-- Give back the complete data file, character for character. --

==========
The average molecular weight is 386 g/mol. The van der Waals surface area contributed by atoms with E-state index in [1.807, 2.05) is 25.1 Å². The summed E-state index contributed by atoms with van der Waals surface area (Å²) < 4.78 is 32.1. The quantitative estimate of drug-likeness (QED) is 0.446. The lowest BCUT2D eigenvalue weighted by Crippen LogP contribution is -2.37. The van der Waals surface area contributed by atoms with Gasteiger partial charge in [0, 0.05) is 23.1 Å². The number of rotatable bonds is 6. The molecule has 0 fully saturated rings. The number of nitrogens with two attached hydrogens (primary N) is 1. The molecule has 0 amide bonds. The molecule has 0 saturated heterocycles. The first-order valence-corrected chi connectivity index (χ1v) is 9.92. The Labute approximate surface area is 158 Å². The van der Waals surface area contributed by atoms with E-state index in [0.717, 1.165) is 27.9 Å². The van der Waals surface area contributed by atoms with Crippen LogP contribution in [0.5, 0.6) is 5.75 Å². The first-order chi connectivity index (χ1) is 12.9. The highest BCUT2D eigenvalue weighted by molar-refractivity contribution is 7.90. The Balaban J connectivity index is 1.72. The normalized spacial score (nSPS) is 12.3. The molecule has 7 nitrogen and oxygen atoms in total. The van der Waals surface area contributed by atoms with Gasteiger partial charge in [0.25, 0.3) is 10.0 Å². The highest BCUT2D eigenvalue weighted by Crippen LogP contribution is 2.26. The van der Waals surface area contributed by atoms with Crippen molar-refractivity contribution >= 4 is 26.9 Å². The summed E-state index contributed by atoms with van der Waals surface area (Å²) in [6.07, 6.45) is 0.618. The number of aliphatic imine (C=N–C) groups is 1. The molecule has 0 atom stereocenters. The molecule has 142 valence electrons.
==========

The average molecular weight is 386 g/mol. The van der Waals surface area contributed by atoms with E-state index in [1.807, 2.05) is 25.1 Å². The summed E-state index contributed by atoms with van der Waals surface area (Å²) < 4.78 is 32.1. The quantitative estimate of drug-likeness (QED) is 0.446. The lowest BCUT2D eigenvalue weighted by Crippen LogP contribution is -2.37. The van der Waals surface area contributed by atoms with Gasteiger partial charge in [0, 0.05) is 23.1 Å². The number of rotatable bonds is 6. The molecule has 0 fully saturated rings. The number of nitrogens with two attached hydrogens (primary N) is 1. The molecule has 0 amide bonds. The molecule has 0 saturated heterocycles. The first-order valence-corrected chi connectivity index (χ1v) is 9.92. The Labute approximate surface area is 158 Å². The van der Waals surface area contributed by atoms with E-state index in [0.717, 1.165) is 27.9 Å². The van der Waals surface area contributed by atoms with Crippen LogP contribution in [0.5, 0.6) is 5.75 Å². The first-order chi connectivity index (χ1) is 12.9. The highest BCUT2D eigenvalue weighted by molar-refractivity contribution is 7.90. The Balaban J connectivity index is 1.72. The normalized spacial score (nSPS) is 12.3. The molecule has 7 nitrogen and oxygen atoms in total. The van der Waals surface area contributed by atoms with Gasteiger partial charge in [0.25, 0.3) is 10.0 Å². The highest BCUT2D eigenvalue weighted by Crippen LogP contribution is 2.26. The van der Waals surface area contributed by atoms with Crippen molar-refractivity contribution >= 4 is 26.9 Å². The summed E-state index contributed by atoms with van der Waals surface area (Å²) in [6.07, 6.45) is 0.618. The number of aliphatic imine (C=N–C) groups is 1. The molecule has 0 atom stereocenters. The molecule has 142 valence electrons.